Preventing benefit sanctions together

Wednesday, 26 March 2014 - 10:31am

Can a good relationship with Job Centre Plus prevent benefit sanctions? We are running events to help find out.

With so many changes brought about by welfare reform, it is becoming increasingly challenging for homelessness organisations and the clients they serve to navigate through benefits systems. Welfare reform aims to simplify the benefits systems - but things are likely to get worse before they get better.

People experiencing homelessness are more likely to receive sanctions to their benefits, the consequences of which are severe with sanctions affecting housing, wellbeing and the services that work with them. Sanctions often undo the hard work of homelessness services, and staff are spending increasing amounts of time managing clients’ benefits claims with less time to spend on other aspects of support.

Where homelessness services work together with Job Centre Plus (JCP), sanctions can be prevented as there is an increased understanding of the barriers faced by people experiencing homelessness. Some services do work well with JCP - but joint working is often dependent on personal relationships with individual JCP advisors.

Building stronger relationships

In partnership with the Department for Work and Pensions (DWP), Homeless Link piloted a Working Together event which brought together JCP and homelessness service staff with the aim of facilitating networking and increasing joint working between organisations. The event, which took place last at a London  Job Centre, and was attended by 35 JCP staff and 35 Homelessness sector staff.

The event included speakers - from both the DWP and the homelessness sector - who broached difficult subjects such as sanctions and the work programme and ensured that everyone in the room understood both side’s priorities and perspectives. As one attendee put it, “It was good to get the elephant out of the room”. Real common ground was found by everybody when David Ford, former Chair of Homeless Link’s expert panel, talked about his experience of claiming Job Seekers Allowance while homeless and his journey into employment.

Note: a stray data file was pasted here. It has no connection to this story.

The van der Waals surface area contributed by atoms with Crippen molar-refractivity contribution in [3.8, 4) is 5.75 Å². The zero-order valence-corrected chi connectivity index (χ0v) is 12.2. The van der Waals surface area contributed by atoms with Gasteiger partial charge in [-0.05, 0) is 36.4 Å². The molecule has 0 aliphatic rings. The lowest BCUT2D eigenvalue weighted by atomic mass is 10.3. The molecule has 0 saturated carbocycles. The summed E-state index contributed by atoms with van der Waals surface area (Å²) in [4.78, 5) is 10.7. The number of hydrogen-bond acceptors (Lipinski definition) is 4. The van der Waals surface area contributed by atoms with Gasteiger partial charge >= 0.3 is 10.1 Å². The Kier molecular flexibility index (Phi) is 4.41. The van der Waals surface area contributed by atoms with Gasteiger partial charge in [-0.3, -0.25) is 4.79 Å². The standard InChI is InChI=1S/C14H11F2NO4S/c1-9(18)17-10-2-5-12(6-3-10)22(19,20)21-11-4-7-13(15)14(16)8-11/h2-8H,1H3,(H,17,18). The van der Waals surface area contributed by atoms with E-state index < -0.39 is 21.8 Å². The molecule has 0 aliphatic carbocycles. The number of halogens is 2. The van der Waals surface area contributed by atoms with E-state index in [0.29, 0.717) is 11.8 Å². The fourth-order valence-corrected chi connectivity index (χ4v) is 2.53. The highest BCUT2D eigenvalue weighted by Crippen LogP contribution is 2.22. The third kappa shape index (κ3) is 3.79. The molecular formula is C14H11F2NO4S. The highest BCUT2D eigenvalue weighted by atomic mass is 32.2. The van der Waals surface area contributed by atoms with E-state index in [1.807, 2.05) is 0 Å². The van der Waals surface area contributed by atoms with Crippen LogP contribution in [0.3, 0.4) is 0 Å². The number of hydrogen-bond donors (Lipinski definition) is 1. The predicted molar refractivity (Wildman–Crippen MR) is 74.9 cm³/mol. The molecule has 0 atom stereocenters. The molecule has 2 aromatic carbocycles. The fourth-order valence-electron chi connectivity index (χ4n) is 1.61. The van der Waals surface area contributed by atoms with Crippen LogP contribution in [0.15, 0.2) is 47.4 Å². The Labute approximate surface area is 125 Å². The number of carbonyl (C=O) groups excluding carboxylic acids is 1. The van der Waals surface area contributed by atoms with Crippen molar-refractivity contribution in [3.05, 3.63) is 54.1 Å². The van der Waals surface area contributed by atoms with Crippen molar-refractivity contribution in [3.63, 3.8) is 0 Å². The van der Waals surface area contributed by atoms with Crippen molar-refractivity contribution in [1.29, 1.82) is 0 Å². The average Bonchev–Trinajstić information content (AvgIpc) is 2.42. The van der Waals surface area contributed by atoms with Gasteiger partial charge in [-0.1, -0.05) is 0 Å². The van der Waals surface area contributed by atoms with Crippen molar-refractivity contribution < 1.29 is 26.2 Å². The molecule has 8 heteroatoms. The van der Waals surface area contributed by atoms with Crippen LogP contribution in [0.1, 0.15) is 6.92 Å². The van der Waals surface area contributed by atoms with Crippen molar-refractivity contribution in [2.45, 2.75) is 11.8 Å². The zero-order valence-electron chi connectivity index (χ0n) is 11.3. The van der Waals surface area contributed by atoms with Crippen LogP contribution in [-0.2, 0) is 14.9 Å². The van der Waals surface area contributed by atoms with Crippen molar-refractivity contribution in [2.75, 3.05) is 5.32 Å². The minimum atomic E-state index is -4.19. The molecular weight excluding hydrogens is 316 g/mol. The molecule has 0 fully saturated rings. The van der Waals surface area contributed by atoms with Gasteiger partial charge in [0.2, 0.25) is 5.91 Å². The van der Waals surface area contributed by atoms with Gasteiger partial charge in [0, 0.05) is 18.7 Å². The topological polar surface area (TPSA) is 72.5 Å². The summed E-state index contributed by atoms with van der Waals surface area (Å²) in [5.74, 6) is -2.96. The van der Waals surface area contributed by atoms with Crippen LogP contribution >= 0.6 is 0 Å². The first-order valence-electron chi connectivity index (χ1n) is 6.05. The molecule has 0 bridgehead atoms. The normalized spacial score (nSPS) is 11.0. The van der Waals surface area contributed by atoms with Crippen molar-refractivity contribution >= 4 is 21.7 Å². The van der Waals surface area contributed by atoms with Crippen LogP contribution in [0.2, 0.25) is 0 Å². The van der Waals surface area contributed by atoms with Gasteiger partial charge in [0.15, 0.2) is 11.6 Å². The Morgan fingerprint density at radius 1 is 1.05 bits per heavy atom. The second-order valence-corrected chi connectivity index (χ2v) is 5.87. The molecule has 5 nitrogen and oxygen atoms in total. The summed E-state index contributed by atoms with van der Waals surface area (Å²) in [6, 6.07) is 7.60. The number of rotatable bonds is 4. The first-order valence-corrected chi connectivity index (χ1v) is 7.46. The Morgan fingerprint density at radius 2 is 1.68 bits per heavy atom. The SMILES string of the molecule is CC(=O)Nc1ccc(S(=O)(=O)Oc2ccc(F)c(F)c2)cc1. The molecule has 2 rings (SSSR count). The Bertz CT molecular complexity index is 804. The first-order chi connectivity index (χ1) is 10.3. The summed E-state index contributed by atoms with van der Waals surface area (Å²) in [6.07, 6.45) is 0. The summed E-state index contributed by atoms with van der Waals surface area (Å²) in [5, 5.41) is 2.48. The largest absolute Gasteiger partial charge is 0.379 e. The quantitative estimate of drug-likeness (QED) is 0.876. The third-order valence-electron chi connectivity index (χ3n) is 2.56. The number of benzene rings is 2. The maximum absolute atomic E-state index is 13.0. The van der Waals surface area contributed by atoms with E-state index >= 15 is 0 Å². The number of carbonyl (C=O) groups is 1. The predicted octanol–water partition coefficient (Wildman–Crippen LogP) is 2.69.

The event also included table discussions on joint working, and plenty of opportunities for networking. By meeting one another in person, JCP and homelessness sector staff were able to understand each other’s priorities, make personal contacts and build trust. By working together in group discussion sessions, attendees came up with potential solutions and actions to take forward. They also discussed ways to develop joint working practices  and form stronger bonds - such as having a single point of contact and reciprocal training.

As one JCP attendee said: “I will raise the consequences of sanctions and the issues faced by homeless claimants among JCP front line advisers. I will encourage them to forge relationships with local homelessness organisations. I will also encourage JCP advisers to take into account issues faced by claimants when signing commitments.”

The event concluded with commitments from both the DWP and homelessness services to develop better joint working between the homelessness sector and JCP. 

More events across England

Homeless Link will be running more Working Together events across England, to help homelessness services recognise the opportunities as well as the consequences of welfare reform by working collaboratively and preventatively with JCP.

Changes such as the claimant commitment offer more personalised support to claimants, and JCP staff are able and willing to work together and recognise the support of homelessness services. Now is the time to develop these relationships, and to help JCP understand the barriers experienced by homeless people.

To sign-up, visit our events page

Welfare Aware: resources for you and your clients

We've collected these resources to help you prepare - including information about the changes, practical online guidance for you and your clients, and examples of how other organisations are preparing.Resources from DWP can be found here


A high cost to pay 2013: Impact of benefit sanctions

Our 2013 research into sanctions and homeless people indicated that clients of homelessness services are at greater risk of being sanctioned. It found a third of homeless people on Job Seekers Allowance had had benefits reduced or stopped, which is disproportionately higher than the general population.


Talk To Us

Lucy Fraser-Macnamara

South East London Partnership Homelessness Coordinator

Lucy worked alongside Homeless Link's Strategy and Partnerships team until December 2014. She is now Homelessness Coordinator for South East London Housing Partnership.